All tumor resections were performed according to Enneking et al. [ 13], 8 patients (44.4%) had a Malawer type 5 [ 14] resection and did not have a functional deltoid muscle left postoperatively. Seven patients (38.9%) had a Malawer type 1 resection with postoperative limited axillary nerve function [ 14]. Three patients (14.3%) underwent deltoid muscle-sparing surgery with a functional axillary nerve.
A proximal humerus endoprosthesis was implanted in 14 patients (77.8%) and a total humerus endoprosthesis in 4 patients (22.2%). Thirteen patients received a Howmedica Humerus Modular Replacement System (HHMRS®, FA Stryker Howmedica [Kalamazoo, MI, USA]) endoprothesis and two patients received a HHMRS-expendable® endoprothesis. Three patients had reconstruction with a custom-made Salzer Endoprosthesis [ 15]. In eight patients, a synthetic mesh, the Ligament Advanced Reinforcement System (LARS; JK Orthomedic Ltd, Quebec, Canada) was used for soft tissue reconstruction to enhance the attachment of the remaining muscles and soft tissue.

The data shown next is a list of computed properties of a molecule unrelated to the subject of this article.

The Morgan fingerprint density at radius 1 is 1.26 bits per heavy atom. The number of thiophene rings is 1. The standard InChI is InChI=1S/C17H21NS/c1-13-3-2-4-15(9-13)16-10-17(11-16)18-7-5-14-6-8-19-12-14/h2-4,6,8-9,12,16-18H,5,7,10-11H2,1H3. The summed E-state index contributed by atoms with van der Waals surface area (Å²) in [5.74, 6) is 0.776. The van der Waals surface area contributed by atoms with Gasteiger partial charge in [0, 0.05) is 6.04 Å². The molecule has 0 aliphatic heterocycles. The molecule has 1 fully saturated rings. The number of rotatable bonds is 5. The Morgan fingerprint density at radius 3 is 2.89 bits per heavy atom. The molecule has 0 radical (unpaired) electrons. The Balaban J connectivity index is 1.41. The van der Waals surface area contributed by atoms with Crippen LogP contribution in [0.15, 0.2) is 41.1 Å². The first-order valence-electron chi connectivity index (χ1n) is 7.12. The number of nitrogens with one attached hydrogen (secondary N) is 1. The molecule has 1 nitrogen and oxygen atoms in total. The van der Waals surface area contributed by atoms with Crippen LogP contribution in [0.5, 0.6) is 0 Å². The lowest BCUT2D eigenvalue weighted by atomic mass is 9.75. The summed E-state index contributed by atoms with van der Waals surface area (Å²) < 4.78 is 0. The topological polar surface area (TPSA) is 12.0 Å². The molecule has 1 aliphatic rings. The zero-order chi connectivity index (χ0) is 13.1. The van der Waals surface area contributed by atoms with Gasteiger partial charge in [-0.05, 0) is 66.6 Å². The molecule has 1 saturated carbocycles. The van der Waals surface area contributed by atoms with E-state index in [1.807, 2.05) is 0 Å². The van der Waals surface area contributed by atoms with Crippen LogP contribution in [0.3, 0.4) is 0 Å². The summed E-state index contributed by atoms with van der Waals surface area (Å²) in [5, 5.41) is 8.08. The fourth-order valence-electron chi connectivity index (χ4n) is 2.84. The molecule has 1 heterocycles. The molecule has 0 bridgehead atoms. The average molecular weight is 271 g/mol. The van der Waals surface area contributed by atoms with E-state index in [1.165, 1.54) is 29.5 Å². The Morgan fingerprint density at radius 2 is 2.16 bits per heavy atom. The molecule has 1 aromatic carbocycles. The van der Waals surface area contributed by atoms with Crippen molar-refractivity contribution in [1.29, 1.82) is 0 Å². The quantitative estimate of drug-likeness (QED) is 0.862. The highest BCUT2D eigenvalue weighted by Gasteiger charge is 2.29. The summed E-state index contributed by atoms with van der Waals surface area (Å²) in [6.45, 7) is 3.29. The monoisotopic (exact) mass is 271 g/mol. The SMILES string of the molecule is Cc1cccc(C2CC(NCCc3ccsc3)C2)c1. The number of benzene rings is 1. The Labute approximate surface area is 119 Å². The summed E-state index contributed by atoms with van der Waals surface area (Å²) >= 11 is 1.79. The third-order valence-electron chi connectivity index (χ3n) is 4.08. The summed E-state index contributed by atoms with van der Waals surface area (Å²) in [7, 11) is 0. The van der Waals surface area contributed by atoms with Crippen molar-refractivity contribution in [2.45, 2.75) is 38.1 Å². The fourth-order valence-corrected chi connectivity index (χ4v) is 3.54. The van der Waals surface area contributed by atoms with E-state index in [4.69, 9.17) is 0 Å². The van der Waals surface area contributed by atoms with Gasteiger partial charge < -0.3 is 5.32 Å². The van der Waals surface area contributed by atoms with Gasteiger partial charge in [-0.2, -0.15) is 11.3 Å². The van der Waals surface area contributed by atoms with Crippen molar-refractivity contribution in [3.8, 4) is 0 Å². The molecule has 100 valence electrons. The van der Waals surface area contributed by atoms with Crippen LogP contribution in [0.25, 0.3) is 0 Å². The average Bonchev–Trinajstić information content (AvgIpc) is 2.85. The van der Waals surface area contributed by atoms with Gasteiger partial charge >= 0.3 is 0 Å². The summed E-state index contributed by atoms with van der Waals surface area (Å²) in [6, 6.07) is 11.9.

In two further patients a single fascia lata autograft for reconstruction of the soft tissue coverage was used.

Outcome parameters

The UCLA activity score [ 16], type of sports, frequency per week, and duration of each training session were assessed. Sport activities were categorized in low, medium and high-impact sports, based on the survey by Healy et al. [ 17], which was later modified by Mont et al. [ 18]. The Toronto Extremity Salvage Score (TESS) [ 19] was used to evaluate the functional outcome and quality of life at the latest follow-up. All data were recorded retrospectively during an interview at the latest follow-up appointment. Data were assessed for the time before diagnosis (−1), the first year after surgery (+1), 3 years after surgery (+3) and 5 years after surgery and/or time of last follow-up. In all patients, active range of motion (ROM) of the operated shoulder (abduction, flexion and external/internal rotation) was assessed. Complications were classified according to the International Society of Limb Salvage (ISOLS) classification (1. soft tissue failure, 2. aseptic loosening, 3. structural failure, 4. infection, 5. tumor progression) [ 20].